A Battle fundraiser has received a national award from Cancer Research UK in recognition of her outstanding contribution to the charity’s work.
The charity’s annual Flame of Hope Awards acknowledge remarkable efforts in fundraising and volunteering made by people from all walks of life.
Paula Foord, 66, was named a Cancer Research UK Honorary Fellow in celebration of unflinching loyalty and dedication shown to the cause over many years.
She picked up the accolade on Friday June 6 at a special ceremony in London hosted by Cancer Research UK’s chairman, Michael Pragnell.
An audience at the Hotel Russell in Russell Square heard how Paula has shown exceptional dedication to Cancer Research UK for 30 years after joining the Battle Branch of Cancer Research UK.
The Battle committee has raised more than £500,000, and much of this has been raised during Paula’s time on the committee.
The committee raise money through quiz nights, music events, a children’s art competition and many more events.
Paula said: “I care passionately about Cancer Research UK and their amazing work looking for new treatments for cancer.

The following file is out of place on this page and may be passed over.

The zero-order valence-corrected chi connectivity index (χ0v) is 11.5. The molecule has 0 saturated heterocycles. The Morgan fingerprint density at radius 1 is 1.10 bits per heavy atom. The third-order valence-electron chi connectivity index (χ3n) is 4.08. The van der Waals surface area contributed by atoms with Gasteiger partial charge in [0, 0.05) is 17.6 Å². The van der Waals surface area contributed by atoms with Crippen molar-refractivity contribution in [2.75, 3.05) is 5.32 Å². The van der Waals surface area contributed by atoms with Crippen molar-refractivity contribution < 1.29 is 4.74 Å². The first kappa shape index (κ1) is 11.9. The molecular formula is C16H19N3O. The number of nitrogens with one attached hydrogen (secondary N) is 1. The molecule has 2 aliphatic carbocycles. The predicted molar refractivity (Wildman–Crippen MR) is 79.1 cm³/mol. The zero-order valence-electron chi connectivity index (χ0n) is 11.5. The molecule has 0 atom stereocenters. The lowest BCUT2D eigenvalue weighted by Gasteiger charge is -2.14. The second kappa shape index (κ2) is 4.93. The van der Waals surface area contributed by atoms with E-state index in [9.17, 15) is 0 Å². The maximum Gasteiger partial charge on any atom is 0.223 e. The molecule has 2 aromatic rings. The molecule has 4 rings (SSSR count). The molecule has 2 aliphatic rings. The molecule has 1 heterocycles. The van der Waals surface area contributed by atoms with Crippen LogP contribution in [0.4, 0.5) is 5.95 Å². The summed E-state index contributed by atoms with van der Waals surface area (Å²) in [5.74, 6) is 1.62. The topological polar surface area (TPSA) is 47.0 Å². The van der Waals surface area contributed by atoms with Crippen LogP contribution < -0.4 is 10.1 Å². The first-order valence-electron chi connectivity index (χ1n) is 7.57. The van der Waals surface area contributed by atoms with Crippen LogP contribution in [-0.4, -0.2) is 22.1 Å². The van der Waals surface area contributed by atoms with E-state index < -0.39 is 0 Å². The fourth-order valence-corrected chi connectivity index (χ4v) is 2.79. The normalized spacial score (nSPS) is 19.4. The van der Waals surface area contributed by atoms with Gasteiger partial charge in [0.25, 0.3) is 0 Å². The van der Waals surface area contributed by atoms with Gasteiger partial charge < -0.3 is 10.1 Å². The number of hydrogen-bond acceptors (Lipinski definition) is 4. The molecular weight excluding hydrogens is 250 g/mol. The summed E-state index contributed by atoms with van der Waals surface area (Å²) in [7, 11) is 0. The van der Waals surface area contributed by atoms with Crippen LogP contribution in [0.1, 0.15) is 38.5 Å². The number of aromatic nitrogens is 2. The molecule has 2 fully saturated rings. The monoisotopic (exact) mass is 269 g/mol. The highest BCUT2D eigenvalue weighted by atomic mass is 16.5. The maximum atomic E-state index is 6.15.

“I feel really lucky to be involved with the Battle committee who work so hard for CRUK but have enormous fun doing it as well. I feel I am accepting this award on behalf of all the committee.”
Dr Harpal Kumar, Cancer Research UK chief executive, said: “Cancer Research UK has made enormous progress in the fight against cancer and has ambitious plans to make even further progress over the next 20 years. However, progress is only made possible thanks to the dedication and commitment of our volunteers and supporters without whom we would not be able to fund outstanding scientists, doctors and nurses.
“Our Flame of Hope Awards give us the opportunity to celebrate and say thank you to these enormously generous volunteers and supporters for the fantastic work they do.”
In the 1970s, less than a quarter of people with cancer survived. But over the last 40 years, survival has doubled – today half will survive. Cancer Research UK’s ambition is to ensure that three-quarters of all people diagnosed in Sussex survive their cancer within the next 20 years.
Chloe Williams, Cancer Research UK Local Fundraising Manager for Sussex said: “These awards are our way of honouring incredible people like Paula who give their time freely to raise money for research and promote greater awareness of the disease, and yet ask for nothing in return.
“It’s thanks to the support of the fundraising public and our amazing army of volunteers that we can continue to make a real difference and bring forward the day when all cancers are cured.”